I was holding off on doing this, or possibly never doing it, but now I am thinking of writing a memoir about prison. My question is this: How would you treat real names? And if the author used aliases, or didn't even know the real names of many inmates--as they are wont to use nicknames--how would a fact-checker for the publisher even be able to know if the events took place? I understand they can find out the basics--what the author's crime was and how long they were incarcerated and where (though I find it bizzare James Frey was not more thoroughly checked), but everything else seems like it could be made out of thin air, and that there's no way to find out the truth.

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    Do you have to use real names? Does the story work the same with made-up names?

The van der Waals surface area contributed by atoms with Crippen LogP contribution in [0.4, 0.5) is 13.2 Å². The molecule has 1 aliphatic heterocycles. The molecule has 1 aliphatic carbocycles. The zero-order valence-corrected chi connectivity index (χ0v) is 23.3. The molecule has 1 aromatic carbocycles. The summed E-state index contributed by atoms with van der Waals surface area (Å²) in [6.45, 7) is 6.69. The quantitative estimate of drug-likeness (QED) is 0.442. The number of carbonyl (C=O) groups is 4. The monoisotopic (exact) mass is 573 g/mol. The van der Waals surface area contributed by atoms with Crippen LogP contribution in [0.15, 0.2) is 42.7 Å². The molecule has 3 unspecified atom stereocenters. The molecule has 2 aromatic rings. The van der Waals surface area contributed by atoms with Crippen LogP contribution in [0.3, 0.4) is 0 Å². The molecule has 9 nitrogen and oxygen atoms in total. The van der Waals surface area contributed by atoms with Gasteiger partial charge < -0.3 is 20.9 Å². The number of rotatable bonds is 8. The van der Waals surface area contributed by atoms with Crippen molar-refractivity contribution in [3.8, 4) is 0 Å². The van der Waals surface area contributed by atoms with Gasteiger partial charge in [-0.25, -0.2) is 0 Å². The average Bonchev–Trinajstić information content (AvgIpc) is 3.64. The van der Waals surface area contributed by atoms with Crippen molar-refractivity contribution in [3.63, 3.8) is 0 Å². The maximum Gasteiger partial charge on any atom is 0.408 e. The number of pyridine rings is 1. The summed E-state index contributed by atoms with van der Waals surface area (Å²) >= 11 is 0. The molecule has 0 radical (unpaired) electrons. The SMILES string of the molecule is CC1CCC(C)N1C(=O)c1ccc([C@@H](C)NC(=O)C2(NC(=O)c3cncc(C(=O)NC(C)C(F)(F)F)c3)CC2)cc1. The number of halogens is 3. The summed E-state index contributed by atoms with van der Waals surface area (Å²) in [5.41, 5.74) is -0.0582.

– FraEnrico
    Commented Sep 27, 2017 at 8:07

1 Answer 1


Honestly? Publishers don't fact check. They don't have the time. They want to make money on your book. If it comes to light later that your story is completely fictional...well, then it will come down on the head of the author for simply being a liar.

If there is a personal fact checker hired to scope out your story, then really there is no way for them to know if the names you used were legitimate or not.

Writing a memoir really comes down to you. And that's what's so cool about it in a way, you know. It's somebody's own personal memory. Their retelling of an event. So want to write about prison? Go for it.

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